Massachusetts Institute of Technology, 2007 - $19,930
Though many of the world's worst diseases can be treated with drugs, the problem of adherence--patients correctly following the timing and dosage of long, complex prescriptions--remains a major challenge in public health, especially in the developing world. To combat the problem, this E-Team has created uBox, a cheap, rugged, "smart" pillbox designed for rural communities in the developing world.
UBox is a palm-sized plastic container with sixteen compartments. The user rotates the top handle clockwise to expose a new compartment, and pulls down a small lid at the base of the device to retrieve medication. A simple electronic timer records each time the lid is lowered to remove pills, creating a log of when the patient takes the medication. Further, healthcare workers who are assigned to ensure patients take their pills are given a USB-like modified audio plug and insert it into a port on top of the uBox when visiting a patient. The uBox records the time and date of this action, allowing for healthcare worker tracking as well.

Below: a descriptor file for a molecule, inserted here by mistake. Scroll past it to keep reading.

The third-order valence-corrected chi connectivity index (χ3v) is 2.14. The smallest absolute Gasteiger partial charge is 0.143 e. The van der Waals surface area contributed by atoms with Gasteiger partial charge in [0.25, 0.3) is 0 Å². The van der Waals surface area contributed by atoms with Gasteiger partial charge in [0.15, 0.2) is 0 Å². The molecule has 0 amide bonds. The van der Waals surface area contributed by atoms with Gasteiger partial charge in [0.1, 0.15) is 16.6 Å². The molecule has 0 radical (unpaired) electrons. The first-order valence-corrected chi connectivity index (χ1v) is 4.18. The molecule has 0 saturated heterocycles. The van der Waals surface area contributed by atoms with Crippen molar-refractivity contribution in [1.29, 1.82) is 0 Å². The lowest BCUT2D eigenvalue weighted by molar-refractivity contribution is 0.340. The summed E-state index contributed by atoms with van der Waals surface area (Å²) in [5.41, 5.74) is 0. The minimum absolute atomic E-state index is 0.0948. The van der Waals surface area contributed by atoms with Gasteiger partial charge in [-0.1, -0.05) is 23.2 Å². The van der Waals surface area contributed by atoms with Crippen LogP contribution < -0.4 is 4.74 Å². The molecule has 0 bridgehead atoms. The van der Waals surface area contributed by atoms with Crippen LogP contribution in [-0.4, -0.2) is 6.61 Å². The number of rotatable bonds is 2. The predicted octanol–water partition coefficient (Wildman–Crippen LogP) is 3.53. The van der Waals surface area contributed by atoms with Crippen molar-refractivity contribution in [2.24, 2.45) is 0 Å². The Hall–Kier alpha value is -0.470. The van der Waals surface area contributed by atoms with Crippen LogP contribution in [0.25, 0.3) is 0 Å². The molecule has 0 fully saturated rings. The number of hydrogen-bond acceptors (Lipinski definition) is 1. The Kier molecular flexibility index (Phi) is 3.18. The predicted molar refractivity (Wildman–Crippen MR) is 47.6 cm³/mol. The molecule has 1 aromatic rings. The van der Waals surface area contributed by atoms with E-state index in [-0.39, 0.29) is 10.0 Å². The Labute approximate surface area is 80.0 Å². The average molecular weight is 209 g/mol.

The team has formed Innovators In Health, Inc., a 501c3 working actively in eradicating TB. IIH runs two successful programs in India. In Delhi its biometric technology developed with Microsoft Research and Operation ASHA is now in a 600-700 patient trial. In Bihar, it works with India's national TB program and the Government of Bihar to improve access to TB for 50,000 rural residents in 19 villages.
Innovators In Health has started development of a biometrics platform called uPrint, which is now in a 700 patient trial in Delhi. The business model is that government agencies pay IIH for use of IIH technology.
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